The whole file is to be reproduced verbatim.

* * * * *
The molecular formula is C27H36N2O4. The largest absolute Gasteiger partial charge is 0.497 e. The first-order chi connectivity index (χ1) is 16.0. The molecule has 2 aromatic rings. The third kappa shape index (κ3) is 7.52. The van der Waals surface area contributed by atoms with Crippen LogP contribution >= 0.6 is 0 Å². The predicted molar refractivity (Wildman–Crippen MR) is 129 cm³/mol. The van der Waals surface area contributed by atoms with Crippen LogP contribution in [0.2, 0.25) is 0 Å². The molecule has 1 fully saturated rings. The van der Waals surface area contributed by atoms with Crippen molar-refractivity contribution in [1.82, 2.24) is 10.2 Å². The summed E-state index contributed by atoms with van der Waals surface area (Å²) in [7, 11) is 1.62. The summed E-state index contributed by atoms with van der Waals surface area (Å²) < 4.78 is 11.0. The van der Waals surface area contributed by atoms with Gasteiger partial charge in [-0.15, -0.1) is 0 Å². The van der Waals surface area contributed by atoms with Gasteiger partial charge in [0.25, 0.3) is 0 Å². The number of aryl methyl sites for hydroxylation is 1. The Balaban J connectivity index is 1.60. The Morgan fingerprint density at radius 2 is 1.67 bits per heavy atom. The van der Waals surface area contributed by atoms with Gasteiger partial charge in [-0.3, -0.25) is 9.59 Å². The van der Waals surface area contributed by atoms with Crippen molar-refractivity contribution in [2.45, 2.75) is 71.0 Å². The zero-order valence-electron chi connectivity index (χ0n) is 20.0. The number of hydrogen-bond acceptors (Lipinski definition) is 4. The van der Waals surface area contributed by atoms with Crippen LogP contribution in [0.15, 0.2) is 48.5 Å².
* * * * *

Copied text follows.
The molecular formula is C27H36N2O4. The largest absolute Gasteiger partial charge is 0.497 e. The first-order chi connectivity index (χ1) is 16.0. The molecule has 2 aromatic rings. The third kappa shape index (κ3) is 7.52. The van der Waals surface area contributed by atoms with Crippen LogP contribution >= 0.6 is 0 Å². The predicted molar refractivity (Wildman–Crippen MR) is 129 cm³/mol. The van der Waals surface area contributed by atoms with Crippen LogP contribution in [0.2, 0.25) is 0 Å². The molecule has 1 fully saturated rings. The van der Waals surface area contributed by atoms with Crippen molar-refractivity contribution in [1.82, 2.24) is 10.2 Å². The summed E-state index contributed by atoms with van der Waals surface area (Å²) in [7, 11) is 1.62. The summed E-state index contributed by atoms with van der Waals surface area (Å²) < 4.78 is 11.0. The van der Waals surface area contributed by atoms with Gasteiger partial charge in [-0.15, -0.1) is 0 Å². The van der Waals surface area contributed by atoms with Gasteiger partial charge in [0.25, 0.3) is 0 Å². The number of aryl methyl sites for hydroxylation is 1. The Balaban J connectivity index is 1.60. The Morgan fingerprint density at radius 2 is 1.67 bits per heavy atom. The van der Waals surface area contributed by atoms with Gasteiger partial charge in [-0.3, -0.25) is 9.59 Å². The van der Waals surface area contributed by atoms with Crippen molar-refractivity contribution in [2.45, 2.75) is 71.0 Å². The zero-order valence-electron chi connectivity index (χ0n) is 20.0. The number of hydrogen-bond acceptors (Lipinski definition) is 4. The van der Waals surface area contributed by atoms with Crippen LogP contribution in [0.15, 0.2) is 48.5 Å².